“That’s where I come in,” Claire said brightly, glad to have something positive to offer. “I have contacts, and I’ve learned a significant amount myself, through doing the blog. As you say, it’s all window dressing, so it isn’t hard to change. It will take time. I can start straight away, if you like, rather than waiting to the end of the three months. I’m sure there are some quick wins. You could run a photography competition, for a start: people love showing off.”

There was gratitude in Conor’s eyes when he turned to face her, and it struck Claire anew how personally he took it. She couldn’t imagine loving a place that much.

Conor opened his mouth as if to add something more, then shut it abruptly as the waiter arrived with their food.


Scraping the last drop of sauce off her plate with a chunk of bread, Claire gave a contented sigh and smiled at Conor. “You were right, it was delicious. I think if I was based near here I’d be fat or broke within a fortnight.”

He laughed. Placing his own knife and fork neatly on the plate, he leant back in the chair and looked out the window. “There are definitely worst places to be. It reminds me of Dorset, although there are definite differences.”

He let the sun rest on his face, briefly closing his eyes against the light. When he opened them again, the change in their expression caused Claire to catch her breath. He sat forward, pushing his plate aside so he could rest his arms on the table.

“Claire, I–” he began, but his words were interrupted as Claire’s phone vibrated across the scrubbed pine surface.

With her heart in her mouth, Claire glared down at the black rectangle and silently cursed the terrible timing of the call. The flashing screen informed her it was Robert, and she stared unblinking at it, trying to work out what to do.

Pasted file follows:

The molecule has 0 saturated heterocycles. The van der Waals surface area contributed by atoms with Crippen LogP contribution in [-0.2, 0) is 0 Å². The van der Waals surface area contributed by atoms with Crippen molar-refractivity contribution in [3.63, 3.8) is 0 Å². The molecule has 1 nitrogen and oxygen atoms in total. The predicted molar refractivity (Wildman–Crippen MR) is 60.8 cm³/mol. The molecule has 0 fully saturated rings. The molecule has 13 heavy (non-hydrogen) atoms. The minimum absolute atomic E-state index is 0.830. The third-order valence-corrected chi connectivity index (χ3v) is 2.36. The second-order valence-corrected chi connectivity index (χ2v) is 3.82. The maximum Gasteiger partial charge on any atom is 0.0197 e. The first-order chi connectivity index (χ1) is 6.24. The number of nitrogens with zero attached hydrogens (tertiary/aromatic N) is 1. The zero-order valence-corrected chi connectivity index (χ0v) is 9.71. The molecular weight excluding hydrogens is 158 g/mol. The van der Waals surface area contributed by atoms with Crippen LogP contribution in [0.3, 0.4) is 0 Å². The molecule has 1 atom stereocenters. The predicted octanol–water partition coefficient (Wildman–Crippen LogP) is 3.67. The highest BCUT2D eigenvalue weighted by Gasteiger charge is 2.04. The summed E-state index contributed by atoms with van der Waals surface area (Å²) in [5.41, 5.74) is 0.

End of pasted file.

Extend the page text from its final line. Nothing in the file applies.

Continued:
“Answer it,” Conor said with a shrug, sitting back in his chair again. When Claire looked up, she got the impression he was glad for the intervention.

“Yes?” Her voice cut like a whip as she connected the call.

“Claire, it’s Robert. I’m at the hostel. Bloody hell it’s in the middle of nowhere. I’m not staying the night; I need you to get here so I can catch my flight home. I can’t just leave the boys.”

Claire inhaled through her nose, controlling her temper with effort. “Robert, I thought you weren’t going to arrive for another hour. And what harm would it be to stay one night, get the boys settled in? I barely know them.” She glared out the window, watching a couple wandering arm in arm down the beach.

“I, er, well, I have to be back in Geneva. Sorry.”

The hesitation in his voice set Claire’s teeth on edge. “You’ve got a date, haven’t you? Admit it. You bastard.” Claire realised her voice was rising, and she turned her shoulder away from the staring customers.

“Is that why Francesca left?” she hissed. “Were you cheating on her? No, don’t tell me. We can talk when I get there. I’ll leave now.” She disconnected the call and turned to face Conor, her lip caught between her teeth. She tried to think of sufficient words of apology but none came.

“It’s okay, you have to go. Don’t sweat it.” His face had closed down again, and Claire felt tears of frustration building behind her eyes.

She gathered her things together, unsure whether the trembling in her knees was a result of anger at her brother or something else. As she hoisted her bag on her shoulder, Conor stood up and came round the table. He stood for a moment, arms hanging loosely at his sides. Emotions flickered across his face as if he was running through different things he might say.

“Don’t let your nephews run you ragged,” he said at last. “Remember you’re in charge.” He raised his mouth in a half smile, and his green eyes regained some of their sparkle.

She gave a nod and turned to go.

“And Claire?” he added, the words stopping her heart. She turned back, an eyebrow raised in question, trying to remain cool despite the staccato beat in her chest. The sun lit blonde highlights in his hair, and he had buried his hands in his pockets.

“I am sorry. About last weekend. I misread the signals and I was drunk, not that it’s any excuse.” He smiled a cheeky boy smile and extended his hand for Claire to shake.


She nodded and took his hand. His grip was firm and his skin felt warm and smooth. Tears pooled in the back of her throat. With a wave goodbye she ran from the room.